To Use or Not to Use First Person

Lily Meyer

In our Craft Capsules series, authors reveal the personal and particular ways they approach the art of writing. This is no. 196.

As a reader I’m picky about first person. I dislike the vast majority of the memoirs I read; in fiction an I on the page makes me wary. First person is an inherently limited narrative standpoint, and in the last decade or so trends toward autofiction and unreliable narrators have meant that many writers lean into its limitations rather than attempt to push against them. Any kind of third person, even a very close third, lets the writer wander away from characters, analyze them, opine on them. Allowing characters to tell their own stories, while sometimes undeniably the right move for thematic reasons, often means the author is ceding power or, at the very least, giving up options. While I do sometimes enjoy first person, it’s generally when the author has mitigated this factor by putting the story in long retrospect, like nineteenth-century novelists often did, or by creating a narrator who’s telling somebody else’s story instead of or on top of their own—think Elena Ferrante’s My Brilliant Friend (Europa Editions, 2012) or, more recently, Jennifer Croft’s The Extinction of Irena Rey (Bloomsbury, 2024), which layers a fictional translator’s perspective on top of the protagonist’s.

I do enjoy I in short stories, which, given their structural limitations, are well-suited to the constraints of first person: A story needs to be held back far more than a novel does. As a writer my rule of thumb for years was that if an idea presented itself to me in an I voice, it was a short story. I thought I would never use first person in a novel, although I always conceived of Short War, my debut novel published this month by Deep Vellum, as a trio of distinct parts that would add up to a unified whole. But as I wrote my way toward the last section, I realized I had to shake up my limited-third person. I wanted the book’s last piece to feel radically different from what came before. I wanted it to startle readers, to reach out and shake them. And no matter how flawed it may be, first person is unbeatable for intimacy and intensity. In fact, that’s part of why I generally distrust it: Writers often use it as a shortcut to those emotional effects, and I can tell.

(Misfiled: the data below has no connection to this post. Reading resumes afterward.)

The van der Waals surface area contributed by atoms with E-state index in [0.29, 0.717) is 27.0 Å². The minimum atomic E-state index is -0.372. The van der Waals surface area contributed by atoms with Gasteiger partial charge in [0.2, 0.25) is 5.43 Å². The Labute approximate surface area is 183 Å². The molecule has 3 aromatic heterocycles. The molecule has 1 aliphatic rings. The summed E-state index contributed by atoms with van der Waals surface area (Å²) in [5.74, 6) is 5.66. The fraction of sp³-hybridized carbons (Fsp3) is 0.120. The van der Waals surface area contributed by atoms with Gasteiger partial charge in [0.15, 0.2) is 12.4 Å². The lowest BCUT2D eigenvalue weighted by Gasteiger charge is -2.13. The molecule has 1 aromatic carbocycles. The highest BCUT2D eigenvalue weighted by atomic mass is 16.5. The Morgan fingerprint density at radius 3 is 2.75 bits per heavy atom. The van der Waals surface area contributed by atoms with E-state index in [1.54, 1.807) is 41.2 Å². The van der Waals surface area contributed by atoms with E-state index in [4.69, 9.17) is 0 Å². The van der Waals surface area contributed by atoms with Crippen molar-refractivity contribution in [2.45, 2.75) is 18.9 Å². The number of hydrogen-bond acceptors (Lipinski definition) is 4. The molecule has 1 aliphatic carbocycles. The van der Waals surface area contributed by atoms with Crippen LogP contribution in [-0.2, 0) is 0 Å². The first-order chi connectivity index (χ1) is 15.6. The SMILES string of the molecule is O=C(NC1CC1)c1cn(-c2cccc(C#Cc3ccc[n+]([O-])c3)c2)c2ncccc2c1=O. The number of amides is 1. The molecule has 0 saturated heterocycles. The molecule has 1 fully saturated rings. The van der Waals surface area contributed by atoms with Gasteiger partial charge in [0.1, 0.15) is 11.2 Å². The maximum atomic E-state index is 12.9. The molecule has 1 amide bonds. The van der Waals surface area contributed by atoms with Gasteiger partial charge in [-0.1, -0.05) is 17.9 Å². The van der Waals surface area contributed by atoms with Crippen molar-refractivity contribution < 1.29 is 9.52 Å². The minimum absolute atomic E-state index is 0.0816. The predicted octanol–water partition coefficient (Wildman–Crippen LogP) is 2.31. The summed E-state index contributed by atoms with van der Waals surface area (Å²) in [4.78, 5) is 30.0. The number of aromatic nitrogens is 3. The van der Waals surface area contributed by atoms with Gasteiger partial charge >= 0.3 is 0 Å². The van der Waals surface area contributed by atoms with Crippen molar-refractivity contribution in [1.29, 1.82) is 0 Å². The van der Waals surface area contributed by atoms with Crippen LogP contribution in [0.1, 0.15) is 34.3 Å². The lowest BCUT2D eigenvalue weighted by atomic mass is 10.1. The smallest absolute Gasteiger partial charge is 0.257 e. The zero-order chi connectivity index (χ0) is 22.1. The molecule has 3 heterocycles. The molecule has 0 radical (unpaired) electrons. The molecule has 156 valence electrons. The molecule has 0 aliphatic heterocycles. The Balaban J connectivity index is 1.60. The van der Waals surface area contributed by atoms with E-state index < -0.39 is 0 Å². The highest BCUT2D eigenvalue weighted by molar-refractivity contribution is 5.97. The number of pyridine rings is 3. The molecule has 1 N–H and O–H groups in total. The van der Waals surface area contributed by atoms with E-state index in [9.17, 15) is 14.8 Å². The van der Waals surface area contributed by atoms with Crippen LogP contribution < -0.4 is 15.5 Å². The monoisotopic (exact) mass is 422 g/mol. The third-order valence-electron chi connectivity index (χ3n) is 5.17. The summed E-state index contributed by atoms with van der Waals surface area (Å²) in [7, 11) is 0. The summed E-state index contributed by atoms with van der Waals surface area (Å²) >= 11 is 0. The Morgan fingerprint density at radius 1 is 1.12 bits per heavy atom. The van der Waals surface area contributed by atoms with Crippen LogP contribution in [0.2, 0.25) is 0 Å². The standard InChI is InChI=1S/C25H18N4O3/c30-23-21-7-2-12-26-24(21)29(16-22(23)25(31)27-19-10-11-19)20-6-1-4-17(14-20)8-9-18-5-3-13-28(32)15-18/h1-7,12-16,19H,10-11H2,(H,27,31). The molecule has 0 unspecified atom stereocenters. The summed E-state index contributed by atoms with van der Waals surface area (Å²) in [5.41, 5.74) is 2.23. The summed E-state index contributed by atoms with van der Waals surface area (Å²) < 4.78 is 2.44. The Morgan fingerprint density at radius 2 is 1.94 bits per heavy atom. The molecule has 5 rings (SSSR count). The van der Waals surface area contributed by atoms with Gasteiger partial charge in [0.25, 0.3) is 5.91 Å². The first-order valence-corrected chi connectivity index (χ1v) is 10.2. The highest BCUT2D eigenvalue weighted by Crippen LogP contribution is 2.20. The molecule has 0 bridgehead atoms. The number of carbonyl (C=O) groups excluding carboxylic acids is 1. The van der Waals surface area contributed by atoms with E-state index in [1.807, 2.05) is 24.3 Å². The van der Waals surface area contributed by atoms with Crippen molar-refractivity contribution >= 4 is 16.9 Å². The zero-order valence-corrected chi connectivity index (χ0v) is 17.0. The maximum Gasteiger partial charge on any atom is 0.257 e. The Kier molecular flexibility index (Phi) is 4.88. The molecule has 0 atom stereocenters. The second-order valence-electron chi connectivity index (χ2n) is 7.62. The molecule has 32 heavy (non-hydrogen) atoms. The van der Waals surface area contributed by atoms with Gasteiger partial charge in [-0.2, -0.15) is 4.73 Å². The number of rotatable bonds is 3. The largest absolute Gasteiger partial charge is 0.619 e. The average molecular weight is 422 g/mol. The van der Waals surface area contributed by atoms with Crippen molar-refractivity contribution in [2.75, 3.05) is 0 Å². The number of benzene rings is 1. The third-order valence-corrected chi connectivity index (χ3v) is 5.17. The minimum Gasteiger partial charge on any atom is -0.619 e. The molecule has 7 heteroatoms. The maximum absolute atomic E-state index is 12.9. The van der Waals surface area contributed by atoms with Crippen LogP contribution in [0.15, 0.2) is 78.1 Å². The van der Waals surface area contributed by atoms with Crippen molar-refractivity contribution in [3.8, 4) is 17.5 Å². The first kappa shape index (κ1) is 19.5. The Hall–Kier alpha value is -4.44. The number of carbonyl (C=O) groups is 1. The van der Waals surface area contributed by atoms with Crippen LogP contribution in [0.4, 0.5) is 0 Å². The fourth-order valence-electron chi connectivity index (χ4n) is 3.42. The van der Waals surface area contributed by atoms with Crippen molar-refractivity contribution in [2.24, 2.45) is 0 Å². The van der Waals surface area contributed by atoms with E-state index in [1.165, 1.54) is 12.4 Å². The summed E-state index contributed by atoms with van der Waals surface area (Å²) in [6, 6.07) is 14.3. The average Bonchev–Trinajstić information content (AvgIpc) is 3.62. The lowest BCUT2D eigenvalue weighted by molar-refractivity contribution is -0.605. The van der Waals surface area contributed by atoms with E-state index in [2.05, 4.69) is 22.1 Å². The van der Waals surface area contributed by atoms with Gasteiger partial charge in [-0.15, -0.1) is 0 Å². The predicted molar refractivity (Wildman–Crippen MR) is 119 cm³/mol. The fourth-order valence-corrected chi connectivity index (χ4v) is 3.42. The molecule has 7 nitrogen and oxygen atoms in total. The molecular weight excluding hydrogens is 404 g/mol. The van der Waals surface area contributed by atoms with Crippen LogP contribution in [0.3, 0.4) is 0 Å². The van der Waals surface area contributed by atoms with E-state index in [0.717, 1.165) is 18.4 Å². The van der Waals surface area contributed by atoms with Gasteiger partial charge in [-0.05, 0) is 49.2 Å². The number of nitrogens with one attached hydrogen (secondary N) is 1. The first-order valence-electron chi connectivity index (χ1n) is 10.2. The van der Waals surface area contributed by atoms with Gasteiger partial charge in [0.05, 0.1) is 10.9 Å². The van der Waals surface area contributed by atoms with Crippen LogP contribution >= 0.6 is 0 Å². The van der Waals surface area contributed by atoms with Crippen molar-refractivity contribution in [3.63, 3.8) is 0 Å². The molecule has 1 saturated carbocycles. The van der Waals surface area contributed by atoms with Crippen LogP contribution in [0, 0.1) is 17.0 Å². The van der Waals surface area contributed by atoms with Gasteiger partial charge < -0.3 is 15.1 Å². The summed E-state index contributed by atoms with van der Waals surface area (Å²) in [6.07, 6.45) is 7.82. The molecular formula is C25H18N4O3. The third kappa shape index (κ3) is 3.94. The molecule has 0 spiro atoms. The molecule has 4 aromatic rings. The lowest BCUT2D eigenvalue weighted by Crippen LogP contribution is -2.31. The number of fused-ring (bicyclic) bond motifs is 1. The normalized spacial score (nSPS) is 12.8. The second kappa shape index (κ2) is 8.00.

But I needed to ratchet my book’s intensity up. I also, crucially, did not need intimacy. Ada, the protagonist of Short War’s last section, is an immensely guarded and controlled person. Her childhood was extremely painful, and she’s the bearer of, or heir to, a complex legacy of historical trauma. She survives by not letting anyone—least of all herself—into her confidence. I knew that if I gave her the narrative reins, I wouldn’t suddenly start writing easy, sloppy feelings. Instead, writing Ada in first person would make me tighter and more measured. It would force me to distill my prose and my thinking to their essence, and that, I thought, was precisely the form of intensity I needed.

I did have a problem, though. I was completely unused to writing in this sort of first person. I’d done it in stories, sure, but with characters who presented themselves to me through narration. Ada I’d been thinking about for years. When I began writing her in first person, I went overboard. I knew her so well; I had so much to say. It was hard to remember, in the moment, that the point of writing as her, not about her, was to say as little as I possibly could.

What saved me, in the end, was something else I had scorned: imitations. I had always bristled when professors asked me to imitate other writers’ work, not because I didn’t see the theoretical value of the exercise but because I minded having to step aside from my own projects to noodle around with someone else’s voice. But when I tried writing Ada as an imitation of a different scarred, repressed narrator I love and admire profoundly—Mattie Ross, the heroine of Charles Portis’s True Grit (Simon & Schuster, 1968), one of the greatest first-person novels ever written—it worked. Mattie got me out of my own head and into Ada’s. After talking myself into that imitation, I wrote the last section of Short War in a week.

My story here does not end with a dramatic embrace of the first person. I stand by my critiques; if anything, I’m even crankier and pickier about reading memoir and first-person fiction than I used to be. But I’m open to the prospect of using it again if I need it. After all, True Grit’s not the only I book I admire. I could emulate Ferrante or Philip Roth. I could try knocking off Emma Copley Eisenberg’s forthcoming Housemates (Hogarth, 2024), which manages to be first and third person at the same time, or Edward Carey’s beautiful Pinocchio retelling, The Swallowed Man (Gallic Books, 2020), which made me cry more than any other book I’ve ever read. There’s a wide world of narrators and narratives to imitate. It seems a bit, well, limited to stop at one.  


Lily Meyer is a translator, critic, and the author of the novel Short War (Deep Vellum, 2024). A contributing writer at the Atlantic, she has translated Claudia Ulloa Donoso’s story collections Little Bird (Deep Vellum, 2021) and Ice for Martians (Columbia University Press, 2023).

Art: Matt Lavasseur